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From Wikipedia, the free encyclopedia

Montpellier snake
Conservation status
Scientific classification
Kingdom: Animalia
Phylum: Chordata
Class: Reptilia
Order: Squamata
Family: Colubridae
Genus: Malpolon
Species: M. monspessulanus
Binomial name
Malpolon monspessulanus
Hermann, 1804

Malpolon monspessulanus, commonly known as the Montpellier snake, is very common throughout the Mediterranean basin.[2] The snake's specific name is a Latinized form of Montpellier, a city in southern France.[3] It is up to 2.00 metres (7 ft) long and may weigh up to 1.5 kilograms (3 lb). It is active during the day and mainly feeds on lizards.[2]

Although it is venomous, only a few cases of poisoning of humans are known, one of which occurred when a finger was inserted into the snake's mouth. The poison is not very dangerous; symptomatic treatment suffices to treat a poisoning.[4] The unthreatening nature of the snake along with very mild persecution by man, has made it one of the more common species throughout its range, even in areas occupied by humans.



Genetic evidence suggests that the species originated in the Maghreb, migrating into southwestern Europe between 83,000 and 168,000 years ago and into southeastern Europe and western Asia at an earlier time.[2] It is most closely related to the North African and Arabian species Malpolon moilensis and to a fossil species from the Pliocene of Spain, Malpolon mlynarskii, with which it forms the genus Malpolon. Malpolon has a good fossil record, dating back to the Pliocene in both southwestern Europe and northern Africa, but many of the fossils are isolated vertebrae, which are difficult to assign to species. [2]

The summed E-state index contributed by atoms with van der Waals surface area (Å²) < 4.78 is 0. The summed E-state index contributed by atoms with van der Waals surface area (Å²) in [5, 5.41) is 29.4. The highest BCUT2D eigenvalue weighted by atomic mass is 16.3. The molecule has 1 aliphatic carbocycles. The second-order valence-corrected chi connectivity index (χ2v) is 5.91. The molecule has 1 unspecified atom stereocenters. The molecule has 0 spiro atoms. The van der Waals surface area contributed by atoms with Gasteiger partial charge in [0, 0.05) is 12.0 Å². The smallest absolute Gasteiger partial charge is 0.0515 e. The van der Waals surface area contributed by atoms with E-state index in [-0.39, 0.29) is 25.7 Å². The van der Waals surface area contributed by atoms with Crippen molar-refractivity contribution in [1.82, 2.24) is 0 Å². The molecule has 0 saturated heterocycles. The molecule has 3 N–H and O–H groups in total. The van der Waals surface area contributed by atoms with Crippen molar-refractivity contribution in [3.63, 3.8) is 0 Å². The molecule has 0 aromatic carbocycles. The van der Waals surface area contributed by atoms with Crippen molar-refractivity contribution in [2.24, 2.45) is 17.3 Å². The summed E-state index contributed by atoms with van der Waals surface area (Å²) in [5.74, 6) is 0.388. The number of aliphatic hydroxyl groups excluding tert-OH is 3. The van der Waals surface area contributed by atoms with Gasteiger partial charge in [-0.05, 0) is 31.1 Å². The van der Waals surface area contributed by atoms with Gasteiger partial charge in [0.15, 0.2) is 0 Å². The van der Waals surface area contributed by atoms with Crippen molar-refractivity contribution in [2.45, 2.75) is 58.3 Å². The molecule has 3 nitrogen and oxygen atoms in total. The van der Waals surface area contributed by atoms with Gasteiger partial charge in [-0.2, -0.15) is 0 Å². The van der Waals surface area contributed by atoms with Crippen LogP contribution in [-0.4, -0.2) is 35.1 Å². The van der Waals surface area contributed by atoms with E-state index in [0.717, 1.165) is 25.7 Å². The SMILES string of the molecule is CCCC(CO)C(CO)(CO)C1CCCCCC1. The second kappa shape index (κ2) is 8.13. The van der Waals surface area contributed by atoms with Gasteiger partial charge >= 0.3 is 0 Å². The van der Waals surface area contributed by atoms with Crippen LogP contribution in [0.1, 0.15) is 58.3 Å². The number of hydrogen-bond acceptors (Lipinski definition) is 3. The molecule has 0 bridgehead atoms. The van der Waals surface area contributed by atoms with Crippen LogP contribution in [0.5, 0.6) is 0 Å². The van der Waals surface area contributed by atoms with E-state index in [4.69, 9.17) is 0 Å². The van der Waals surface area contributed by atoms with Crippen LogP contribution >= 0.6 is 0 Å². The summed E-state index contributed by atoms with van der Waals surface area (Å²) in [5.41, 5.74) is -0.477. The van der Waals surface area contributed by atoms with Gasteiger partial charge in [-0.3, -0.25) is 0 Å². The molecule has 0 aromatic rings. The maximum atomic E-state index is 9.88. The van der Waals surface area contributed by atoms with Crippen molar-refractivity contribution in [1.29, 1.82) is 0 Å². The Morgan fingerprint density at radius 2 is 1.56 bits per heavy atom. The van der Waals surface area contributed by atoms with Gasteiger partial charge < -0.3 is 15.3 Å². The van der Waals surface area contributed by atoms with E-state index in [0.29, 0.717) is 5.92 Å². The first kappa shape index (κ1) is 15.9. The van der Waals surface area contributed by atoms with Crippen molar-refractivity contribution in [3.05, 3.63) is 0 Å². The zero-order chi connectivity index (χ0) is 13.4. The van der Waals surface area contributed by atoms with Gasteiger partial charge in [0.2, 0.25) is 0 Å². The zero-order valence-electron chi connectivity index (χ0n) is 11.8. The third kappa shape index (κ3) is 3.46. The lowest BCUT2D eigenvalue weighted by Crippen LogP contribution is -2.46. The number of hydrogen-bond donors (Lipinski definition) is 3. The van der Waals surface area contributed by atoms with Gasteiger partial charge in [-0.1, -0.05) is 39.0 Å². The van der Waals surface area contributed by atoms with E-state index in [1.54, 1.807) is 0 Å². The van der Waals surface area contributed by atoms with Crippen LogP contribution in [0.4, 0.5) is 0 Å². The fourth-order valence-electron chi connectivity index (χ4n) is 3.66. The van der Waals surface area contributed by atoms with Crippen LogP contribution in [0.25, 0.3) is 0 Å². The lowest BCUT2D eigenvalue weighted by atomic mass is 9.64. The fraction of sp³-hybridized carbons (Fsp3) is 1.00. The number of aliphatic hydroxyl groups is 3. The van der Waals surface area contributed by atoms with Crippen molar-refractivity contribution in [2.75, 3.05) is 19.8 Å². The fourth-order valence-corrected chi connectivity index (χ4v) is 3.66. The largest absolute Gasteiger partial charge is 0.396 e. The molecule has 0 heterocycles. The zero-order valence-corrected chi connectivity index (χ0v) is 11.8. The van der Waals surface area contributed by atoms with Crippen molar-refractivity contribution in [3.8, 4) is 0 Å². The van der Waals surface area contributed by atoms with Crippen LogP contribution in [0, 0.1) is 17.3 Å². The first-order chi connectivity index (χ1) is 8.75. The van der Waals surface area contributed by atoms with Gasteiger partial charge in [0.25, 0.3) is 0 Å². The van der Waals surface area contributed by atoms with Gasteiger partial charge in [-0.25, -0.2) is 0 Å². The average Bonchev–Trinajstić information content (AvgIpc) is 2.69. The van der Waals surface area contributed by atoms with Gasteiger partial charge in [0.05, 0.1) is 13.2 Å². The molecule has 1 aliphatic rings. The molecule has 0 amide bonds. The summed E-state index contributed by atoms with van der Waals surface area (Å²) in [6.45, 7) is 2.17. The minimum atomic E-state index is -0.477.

There are three major subspecies of M. monspessulanus throughout its Mediterranean range. There is a deep genetic divergence between the western subspecies, M. m. monspessulanus, and the two eastern subspecies, M. m. insignitus and M. m. fuscus, leading to a proposal to recognize the eastern form as a distinct species, M. insignitus. These two groups are estimated to have split about 3.5 to 6 million years ago.[2] A fourth subspecies, M. m. saharatlaticus, was described in 2006.


M. m. monspessulanus

M. m. monspessulanus occurs in southwestern Europe (Spain, Portugal, southern France and northwestern Italy)[3] and the western Maghreb, where it is found in Morocco and coastal Algeria, east to Algiers. On the mid-body, there are usually 19 dorsal scale rows and a dark 'saddle' on the foreparts is present in males. M. m. monspessulanus possesses a single median process on its basioccipital bone that forms a strong spur, directed backwards; in the two eastern subspecies, two processes or indistinct hardened pieces of bones are present. There is little genetic or morphological differentiation between North African and European populations, suggesting a recent arrival in Europe.[2]

M. m. insignitus